Gardens of Earthly Delight: Tivoli Gardens
By Pamela Robin Brandt
Created in 1843 by Georg Carstensen, the well-travelled son
of a diplomat, Denmark's Tivoli was inspired by its founder's
memories of the Orient as well as by the 'pleasure gardens'
that had been all the rage in Paris and London the previous
century: lyrical, natural displays enhanced by the maximum
in civilised amenities and amusements.
Originally outside Copenhagen's boundaries (the main lake
is a remnant of the old town moat), the gardens became, as
Copenhagen expanded in the 1880s, the central-city oasis it
From the front gate, Tivoli's herbaceous-bordered central
avenue zig-zags through a variety of ever-changing prospects
-- hanging container gardens; spring bulb gardens; flowers
(400,000 of them), including summer roses, lilacs and laburnum
and fall chrysanthemums and tagetes; as well as 875 trees,
such as lime, chestnut, elm, Japanese cherries, and evergreens
-- all arranged in an ingenious plan that makes the garden
seem far bigger than its 83,000 square metres.
Tivoli's man-made amenities also retain much of their original,
festive, 19th-Century style and structure.
Some Asian and continental Victorian-era pavilions remain,
like the 1874 'Chinese' Theatre, Tivoli's oldest building,
still adorned with its famed peacock curtain (which does not
rise for performances; instead, the bird's tail parts).
The Gardens always had a few eating and drinking establishments,
too, but there are now over 30, some of which, like the Fregatten
Sct. Georg III sailing ship restaurant, offer cutting-edge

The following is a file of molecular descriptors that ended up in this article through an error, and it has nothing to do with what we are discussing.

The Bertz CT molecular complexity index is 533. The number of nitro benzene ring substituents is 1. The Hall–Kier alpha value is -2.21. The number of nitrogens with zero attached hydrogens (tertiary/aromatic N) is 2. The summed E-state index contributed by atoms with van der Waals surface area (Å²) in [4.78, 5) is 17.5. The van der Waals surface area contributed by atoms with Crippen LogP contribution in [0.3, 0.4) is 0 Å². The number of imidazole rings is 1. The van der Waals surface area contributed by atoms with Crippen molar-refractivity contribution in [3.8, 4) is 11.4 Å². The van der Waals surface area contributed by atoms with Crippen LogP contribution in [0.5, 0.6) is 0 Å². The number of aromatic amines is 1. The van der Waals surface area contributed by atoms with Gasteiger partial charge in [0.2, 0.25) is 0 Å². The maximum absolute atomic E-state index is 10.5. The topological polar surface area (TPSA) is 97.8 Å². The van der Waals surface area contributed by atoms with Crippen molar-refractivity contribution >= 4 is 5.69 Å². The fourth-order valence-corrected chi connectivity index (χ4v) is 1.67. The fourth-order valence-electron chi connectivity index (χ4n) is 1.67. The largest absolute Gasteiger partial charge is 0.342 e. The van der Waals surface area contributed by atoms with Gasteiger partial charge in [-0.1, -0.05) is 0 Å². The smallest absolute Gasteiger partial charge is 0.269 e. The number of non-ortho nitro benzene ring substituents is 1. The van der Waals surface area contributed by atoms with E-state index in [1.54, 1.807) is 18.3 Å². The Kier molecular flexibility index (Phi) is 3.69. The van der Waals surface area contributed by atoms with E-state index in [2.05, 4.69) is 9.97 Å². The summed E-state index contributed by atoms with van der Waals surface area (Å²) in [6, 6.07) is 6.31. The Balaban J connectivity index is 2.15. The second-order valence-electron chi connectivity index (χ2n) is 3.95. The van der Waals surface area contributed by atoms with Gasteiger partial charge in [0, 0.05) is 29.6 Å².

And on Tivoli's many stages, along with pop concerts and
other modern performances, are the same entertainments patrons
loved a century ago: commedia del'arte pantomimes, ballet
performances, classical and parade band concerts, amusement
park rides, and the famed Tivoli Trained Live Fleas (now in
the Gardens' museum).
While daylight hours are obviously best for flora fans, viewers
must remain till sunset to see Tivoli's traditional magical
illuminations: 110,718 lights, including giant twinkling dragon
flies and the red, green and purple Oriental onion-dome-shaped
'Tivoli globes' that have been used for over a century.
Open mid-April to late September (this year April 14 to September
24), 11 a.m. to midnight weekdays, and until 1 a.m. Fridays
and Saturdays. Also open for Christmas Market from mid-November
to New Year's, 11 a.m. to 9 p.m. Sunday to Thursday, 11 p.m.
Friday and Saturday.
Adults 39 DKK (45 DKK Fridays and Saturdays; 49 DKK during
high season, June 19 to August 20), children 3-11 20 DKK all
days, (25 DKK during high season); Seasonal Pass 198 DKK Adult,
100 DKK child.
Tivoli is located within a brick-walled enclosure right in
the city centre, next to Copenhagen's Central Station, which
is a 15-minute train ride from Kastrup International Airport
(only nine kilometres southeast). Any hotel, restaurant, or
other tourist attraction in greater Copenhagen is easily accessed
via foot, local S-Train, bus, or taxi (vacant cabs carry a
sign reading 'FRI'; credit cards as well as cash are generally
45 33 75 03 38 - phone
For Flights and Airfares to Denmark - click
here for the Travel Homepage.
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